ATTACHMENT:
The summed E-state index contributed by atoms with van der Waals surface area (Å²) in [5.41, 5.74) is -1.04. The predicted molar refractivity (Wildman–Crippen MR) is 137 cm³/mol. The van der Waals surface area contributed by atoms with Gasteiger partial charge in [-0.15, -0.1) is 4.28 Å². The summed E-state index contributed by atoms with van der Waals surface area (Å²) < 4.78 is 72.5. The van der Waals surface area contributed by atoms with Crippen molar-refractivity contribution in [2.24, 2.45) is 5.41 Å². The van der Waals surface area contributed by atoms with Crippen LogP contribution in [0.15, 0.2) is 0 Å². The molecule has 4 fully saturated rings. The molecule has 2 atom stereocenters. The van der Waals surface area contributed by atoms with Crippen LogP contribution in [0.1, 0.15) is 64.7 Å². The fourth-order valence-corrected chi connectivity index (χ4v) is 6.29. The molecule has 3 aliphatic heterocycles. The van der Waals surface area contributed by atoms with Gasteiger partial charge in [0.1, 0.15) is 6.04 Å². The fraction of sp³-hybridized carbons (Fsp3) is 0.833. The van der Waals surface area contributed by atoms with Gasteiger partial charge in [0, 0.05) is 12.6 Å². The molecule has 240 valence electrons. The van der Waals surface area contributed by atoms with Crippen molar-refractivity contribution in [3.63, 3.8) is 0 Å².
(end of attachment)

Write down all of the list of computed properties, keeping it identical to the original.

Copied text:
The summed E-state index contributed by atoms with van der Waals surface area (Å²) in [5.41, 5.74) is -1.04. The predicted molar refractivity (Wildman–Crippen MR) is 137 cm³/mol. The van der Waals surface area contributed by atoms with Gasteiger partial charge in [-0.15, -0.1) is 4.28 Å². The summed E-state index contributed by atoms with van der Waals surface area (Å²) < 4.78 is 72.5. The van der Waals surface area contributed by atoms with Crippen molar-refractivity contribution in [2.24, 2.45) is 5.41 Å². The van der Waals surface area contributed by atoms with Crippen LogP contribution in [0.15, 0.2) is 0 Å². The molecule has 4 fully saturated rings. The molecule has 2 atom stereocenters. The van der Waals surface area contributed by atoms with Crippen LogP contribution in [0.1, 0.15) is 64.7 Å². The fourth-order valence-corrected chi connectivity index (χ4v) is 6.29. The molecule has 3 aliphatic heterocycles. The van der Waals surface area contributed by atoms with Gasteiger partial charge in [0.1, 0.15) is 6.04 Å². The fraction of sp³-hybridized carbons (Fsp3) is 0.833. The van der Waals surface area contributed by atoms with Gasteiger partial charge in [0, 0.05) is 12.6 Å². The molecule has 240 valence electrons. The van der Waals surface area contributed by atoms with Crippen molar-refractivity contribution in [3.63, 3.8) is 0 Å².